April 28 is the National Day of Mourning when we remember those who have lost their lives or suffered injury and illness because of their work.
Every day there are opportunities to prevent workplace injury and death, but we can’t do it without the data we need to drive our decision-making.
In Canada, we collect statistics on many things including the weather, but we fail to accurately record the number of individuals who have died as a result of their work. Because of this, we do not learn the lessons that would allow us to prevent future tragedies.
Apart from data compiled by Workers’ Compensation on workplace injuries and fatalities, no Canadian department or agency is actually counting occupational fatalities and injuries. The widely quoted 951 fatalities in the 2017 statistics (the most recent year available) from the Association of Workers’ Compensation Board of Canada (AWCBC) should not be used as the sole benchmark for work-related fatalities or injuries. The AWCBC figures only account for approved compensation claims, not the actual total of injuries and fatalities that occurred in any given year. Recent Canadian research demonstrates that work-related fatalities could be as much as 10 to 13 times higher than official data indicates.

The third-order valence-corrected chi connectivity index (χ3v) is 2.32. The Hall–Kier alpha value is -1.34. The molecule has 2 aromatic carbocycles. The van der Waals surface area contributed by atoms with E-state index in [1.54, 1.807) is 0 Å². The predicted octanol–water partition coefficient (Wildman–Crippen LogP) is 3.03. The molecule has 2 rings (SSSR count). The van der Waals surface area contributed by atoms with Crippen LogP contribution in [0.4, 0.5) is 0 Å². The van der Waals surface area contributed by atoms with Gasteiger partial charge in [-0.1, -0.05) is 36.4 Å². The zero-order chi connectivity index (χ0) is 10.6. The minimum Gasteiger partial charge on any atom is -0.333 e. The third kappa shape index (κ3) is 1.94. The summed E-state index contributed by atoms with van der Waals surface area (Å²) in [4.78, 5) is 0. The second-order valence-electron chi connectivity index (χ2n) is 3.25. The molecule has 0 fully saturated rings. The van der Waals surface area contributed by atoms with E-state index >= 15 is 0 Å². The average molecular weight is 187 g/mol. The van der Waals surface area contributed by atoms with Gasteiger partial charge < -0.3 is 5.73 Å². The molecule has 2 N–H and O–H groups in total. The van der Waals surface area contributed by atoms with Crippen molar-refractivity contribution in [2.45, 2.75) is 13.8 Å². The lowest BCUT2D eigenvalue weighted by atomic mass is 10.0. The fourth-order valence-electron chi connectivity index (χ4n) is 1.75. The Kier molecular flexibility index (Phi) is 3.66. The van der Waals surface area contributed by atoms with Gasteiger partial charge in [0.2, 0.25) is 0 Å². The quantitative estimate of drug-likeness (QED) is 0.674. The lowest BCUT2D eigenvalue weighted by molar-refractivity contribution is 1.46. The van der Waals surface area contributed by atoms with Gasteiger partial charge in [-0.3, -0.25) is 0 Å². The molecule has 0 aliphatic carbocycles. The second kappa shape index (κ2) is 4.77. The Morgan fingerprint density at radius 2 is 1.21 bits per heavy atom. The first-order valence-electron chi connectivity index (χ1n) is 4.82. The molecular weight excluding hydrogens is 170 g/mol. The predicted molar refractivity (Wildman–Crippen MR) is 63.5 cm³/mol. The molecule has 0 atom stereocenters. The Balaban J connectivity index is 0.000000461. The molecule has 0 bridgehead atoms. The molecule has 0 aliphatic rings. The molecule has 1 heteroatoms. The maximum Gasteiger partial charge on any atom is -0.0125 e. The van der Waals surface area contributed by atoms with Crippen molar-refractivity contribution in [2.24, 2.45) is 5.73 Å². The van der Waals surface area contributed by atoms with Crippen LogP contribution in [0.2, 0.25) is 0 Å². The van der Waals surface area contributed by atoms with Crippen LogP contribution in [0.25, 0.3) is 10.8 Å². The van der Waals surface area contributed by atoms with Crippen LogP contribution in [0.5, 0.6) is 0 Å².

This lack of reporting means thousands of injuries and deaths are missing from occupational health and safety statistics. These include workers exempt from coverage like the self-employed, banking employees, domestic workers, many farmers and agricultural workers, commuting fatalities, stress-induced suicides, unapproved occupational diseases, employees of private clubs, and temporary or undocumented workers.
In addition, in the federal sector, when a person dies due to a particular hazard, the compensation board does not provide the root cause analysis to employers. The Coroner does not give employers a notice of death, nor is the root cause of the injury or fatality necessarily considered in the required hazard prevention program – as though every fatality is “an accident.”
Let’s push to make 2019 the year that the government of Canada begins to accurately document and use evidence-based recording to prevent workplace injuries and save lives. One is too many — no one should die on the job.